Michael Keaton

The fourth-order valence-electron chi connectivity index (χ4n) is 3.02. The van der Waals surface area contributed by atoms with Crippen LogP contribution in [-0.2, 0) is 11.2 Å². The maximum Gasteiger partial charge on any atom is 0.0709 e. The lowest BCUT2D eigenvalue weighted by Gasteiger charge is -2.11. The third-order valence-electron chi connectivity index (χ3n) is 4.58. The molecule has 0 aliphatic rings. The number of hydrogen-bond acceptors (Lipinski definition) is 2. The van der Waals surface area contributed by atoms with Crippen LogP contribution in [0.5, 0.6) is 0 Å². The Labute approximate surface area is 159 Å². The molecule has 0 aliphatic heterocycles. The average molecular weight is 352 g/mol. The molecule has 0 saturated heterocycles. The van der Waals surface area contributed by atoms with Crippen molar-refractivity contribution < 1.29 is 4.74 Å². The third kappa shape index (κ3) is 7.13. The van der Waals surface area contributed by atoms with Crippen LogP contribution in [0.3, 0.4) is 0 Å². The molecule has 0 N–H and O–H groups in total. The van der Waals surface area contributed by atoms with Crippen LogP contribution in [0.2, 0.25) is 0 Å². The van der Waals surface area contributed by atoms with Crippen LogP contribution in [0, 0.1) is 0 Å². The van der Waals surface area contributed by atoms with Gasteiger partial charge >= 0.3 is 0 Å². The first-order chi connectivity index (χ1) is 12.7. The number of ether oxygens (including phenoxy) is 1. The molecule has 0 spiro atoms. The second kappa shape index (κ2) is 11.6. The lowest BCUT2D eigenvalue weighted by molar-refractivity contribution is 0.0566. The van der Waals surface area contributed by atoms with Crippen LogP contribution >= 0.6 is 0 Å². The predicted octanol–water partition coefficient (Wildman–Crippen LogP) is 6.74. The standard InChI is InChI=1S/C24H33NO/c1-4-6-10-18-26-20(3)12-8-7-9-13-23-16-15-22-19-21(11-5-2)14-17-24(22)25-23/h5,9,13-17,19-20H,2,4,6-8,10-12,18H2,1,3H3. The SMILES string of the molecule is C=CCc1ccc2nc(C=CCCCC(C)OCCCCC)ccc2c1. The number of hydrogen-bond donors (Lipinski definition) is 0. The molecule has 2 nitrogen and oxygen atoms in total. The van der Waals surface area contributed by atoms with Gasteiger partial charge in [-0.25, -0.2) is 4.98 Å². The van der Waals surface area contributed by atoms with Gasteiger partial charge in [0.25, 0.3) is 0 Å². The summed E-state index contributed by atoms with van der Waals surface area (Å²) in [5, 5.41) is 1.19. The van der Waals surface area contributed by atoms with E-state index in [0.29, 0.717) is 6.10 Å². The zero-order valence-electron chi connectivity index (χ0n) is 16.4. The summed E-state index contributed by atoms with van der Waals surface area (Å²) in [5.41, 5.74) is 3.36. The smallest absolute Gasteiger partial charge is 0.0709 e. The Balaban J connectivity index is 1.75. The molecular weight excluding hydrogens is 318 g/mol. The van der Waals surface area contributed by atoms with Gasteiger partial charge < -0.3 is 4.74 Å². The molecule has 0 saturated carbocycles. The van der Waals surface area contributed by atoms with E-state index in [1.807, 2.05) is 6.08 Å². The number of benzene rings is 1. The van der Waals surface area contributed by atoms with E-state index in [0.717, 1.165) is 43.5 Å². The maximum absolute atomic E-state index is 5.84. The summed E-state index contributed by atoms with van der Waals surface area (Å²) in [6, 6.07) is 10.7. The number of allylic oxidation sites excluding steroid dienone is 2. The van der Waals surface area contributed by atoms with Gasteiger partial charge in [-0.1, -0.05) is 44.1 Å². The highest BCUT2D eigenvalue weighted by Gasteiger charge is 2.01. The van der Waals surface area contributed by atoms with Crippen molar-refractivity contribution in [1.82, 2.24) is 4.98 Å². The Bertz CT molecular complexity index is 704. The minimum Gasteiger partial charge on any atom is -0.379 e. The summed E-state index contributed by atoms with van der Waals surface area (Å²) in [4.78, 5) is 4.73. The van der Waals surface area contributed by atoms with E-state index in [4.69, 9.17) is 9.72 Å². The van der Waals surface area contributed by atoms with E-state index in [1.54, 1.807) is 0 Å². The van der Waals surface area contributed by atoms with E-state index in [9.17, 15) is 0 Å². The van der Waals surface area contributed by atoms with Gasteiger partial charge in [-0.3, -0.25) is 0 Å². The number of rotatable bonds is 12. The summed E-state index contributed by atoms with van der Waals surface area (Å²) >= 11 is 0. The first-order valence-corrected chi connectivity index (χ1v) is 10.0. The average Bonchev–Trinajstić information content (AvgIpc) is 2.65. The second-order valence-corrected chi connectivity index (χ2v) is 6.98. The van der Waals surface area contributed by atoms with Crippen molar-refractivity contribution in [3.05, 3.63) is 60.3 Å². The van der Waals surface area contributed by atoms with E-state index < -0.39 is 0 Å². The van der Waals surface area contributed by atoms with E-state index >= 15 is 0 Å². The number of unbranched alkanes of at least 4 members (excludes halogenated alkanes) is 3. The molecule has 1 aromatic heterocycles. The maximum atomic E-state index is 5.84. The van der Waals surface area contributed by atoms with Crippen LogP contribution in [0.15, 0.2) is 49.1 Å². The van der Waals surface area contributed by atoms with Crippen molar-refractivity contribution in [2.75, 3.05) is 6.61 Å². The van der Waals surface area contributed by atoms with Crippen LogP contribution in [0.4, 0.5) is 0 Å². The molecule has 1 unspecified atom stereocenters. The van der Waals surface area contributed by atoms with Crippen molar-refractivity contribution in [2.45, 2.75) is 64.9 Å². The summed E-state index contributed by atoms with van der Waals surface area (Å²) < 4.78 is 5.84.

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According to Les Daniels's reference book Batman: The Complete History, Keaton was not surprised when he was first considered as Batman as he initially believed the film would be similar to the 1960s television series starring Adam West. It was only after he was introduced to Frank Miller's comic book miniseries, The Dark Knight Returns, that Keaton really understood the dark and brooding side of Batman that he portrayed to much fan approval. Keaton later reprised the role for the sequel Batman Returns (1992), which was another critically acclaimed success. He was initially set to reprise the role again for a third Batman film, even going as far as to show up for costume fitting. However, when Burton was dropped as director of the film, Keaton left the franchise as well. He was reportedly dissatisfied with the screenplay approved by the new director, Joel Schumacher. According to the A&E Biography episode on Keaton, after he had refused the first time (after meetings with Schumacher), Warner Bros. offered him $15 million, but Keaton steadfastly refused and was replaced by Val Kilmer in Batman Forever (1995).